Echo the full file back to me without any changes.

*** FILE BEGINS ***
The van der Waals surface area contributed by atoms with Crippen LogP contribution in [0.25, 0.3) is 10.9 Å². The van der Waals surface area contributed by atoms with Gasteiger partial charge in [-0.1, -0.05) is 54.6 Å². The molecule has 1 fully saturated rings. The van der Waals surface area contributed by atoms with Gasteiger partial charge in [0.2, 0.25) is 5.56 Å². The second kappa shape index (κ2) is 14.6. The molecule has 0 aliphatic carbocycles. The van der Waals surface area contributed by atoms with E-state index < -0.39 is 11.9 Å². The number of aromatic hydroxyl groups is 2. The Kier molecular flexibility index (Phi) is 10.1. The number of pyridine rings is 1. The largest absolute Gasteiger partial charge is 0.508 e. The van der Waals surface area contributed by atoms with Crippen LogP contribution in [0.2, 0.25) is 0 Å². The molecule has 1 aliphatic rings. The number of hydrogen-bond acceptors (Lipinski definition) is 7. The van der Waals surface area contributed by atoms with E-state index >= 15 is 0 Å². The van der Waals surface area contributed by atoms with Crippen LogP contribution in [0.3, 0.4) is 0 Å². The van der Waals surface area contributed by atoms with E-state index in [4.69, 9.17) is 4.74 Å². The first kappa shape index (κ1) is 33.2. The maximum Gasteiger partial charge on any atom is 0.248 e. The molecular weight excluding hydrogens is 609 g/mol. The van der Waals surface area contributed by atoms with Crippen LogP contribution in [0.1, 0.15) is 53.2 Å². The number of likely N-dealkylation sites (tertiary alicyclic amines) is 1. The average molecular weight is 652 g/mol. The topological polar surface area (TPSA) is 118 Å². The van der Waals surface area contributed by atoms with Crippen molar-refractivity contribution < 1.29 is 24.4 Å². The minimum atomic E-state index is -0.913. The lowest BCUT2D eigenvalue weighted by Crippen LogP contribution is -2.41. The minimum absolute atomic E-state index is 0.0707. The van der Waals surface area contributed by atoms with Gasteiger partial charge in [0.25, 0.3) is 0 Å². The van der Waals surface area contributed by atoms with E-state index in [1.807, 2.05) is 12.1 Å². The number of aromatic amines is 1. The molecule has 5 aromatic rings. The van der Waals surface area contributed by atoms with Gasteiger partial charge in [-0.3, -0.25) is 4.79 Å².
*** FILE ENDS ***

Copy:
The van der Waals surface area contributed by atoms with Crippen LogP contribution in [0.25, 0.3) is 10.9 Å². The van der Waals surface area contributed by atoms with Gasteiger partial charge in [-0.1, -0.05) is 54.6 Å². The molecule has 1 fully saturated rings. The van der Waals surface area contributed by atoms with Gasteiger partial charge in [0.2, 0.25) is 5.56 Å². The second kappa shape index (κ2) is 14.6. The molecule has 0 aliphatic carbocycles. The van der Waals surface area contributed by atoms with E-state index < -0.39 is 11.9 Å². The number of aromatic hydroxyl groups is 2. The Kier molecular flexibility index (Phi) is 10.1. The number of pyridine rings is 1. The largest absolute Gasteiger partial charge is 0.508 e. The van der Waals surface area contributed by atoms with Crippen LogP contribution in [0.2, 0.25) is 0 Å². The molecule has 1 aliphatic rings. The number of hydrogen-bond acceptors (Lipinski definition) is 7. The van der Waals surface area contributed by atoms with E-state index >= 15 is 0 Å². The van der Waals surface area contributed by atoms with Crippen LogP contribution in [0.3, 0.4) is 0 Å². The van der Waals surface area contributed by atoms with E-state index in [4.69, 9.17) is 4.74 Å². The first kappa shape index (κ1) is 33.2. The maximum Gasteiger partial charge on any atom is 0.248 e. The molecular weight excluding hydrogens is 609 g/mol. The van der Waals surface area contributed by atoms with Crippen LogP contribution in [0.1, 0.15) is 53.2 Å². The number of likely N-dealkylation sites (tertiary alicyclic amines) is 1. The average molecular weight is 652 g/mol. The topological polar surface area (TPSA) is 118 Å². The van der Waals surface area contributed by atoms with Crippen molar-refractivity contribution < 1.29 is 24.4 Å². The minimum atomic E-state index is -0.913. The lowest BCUT2D eigenvalue weighted by Crippen LogP contribution is -2.41. The minimum absolute atomic E-state index is 0.0707. The van der Waals surface area contributed by atoms with Gasteiger partial charge in [0.25, 0.3) is 0 Å². The van der Waals surface area contributed by atoms with E-state index in [1.807, 2.05) is 12.1 Å². The number of aromatic amines is 1. The molecule has 5 aromatic rings. The van der Waals surface area contributed by atoms with Gasteiger partial charge in [-0.3, -0.25) is 4.79 Å².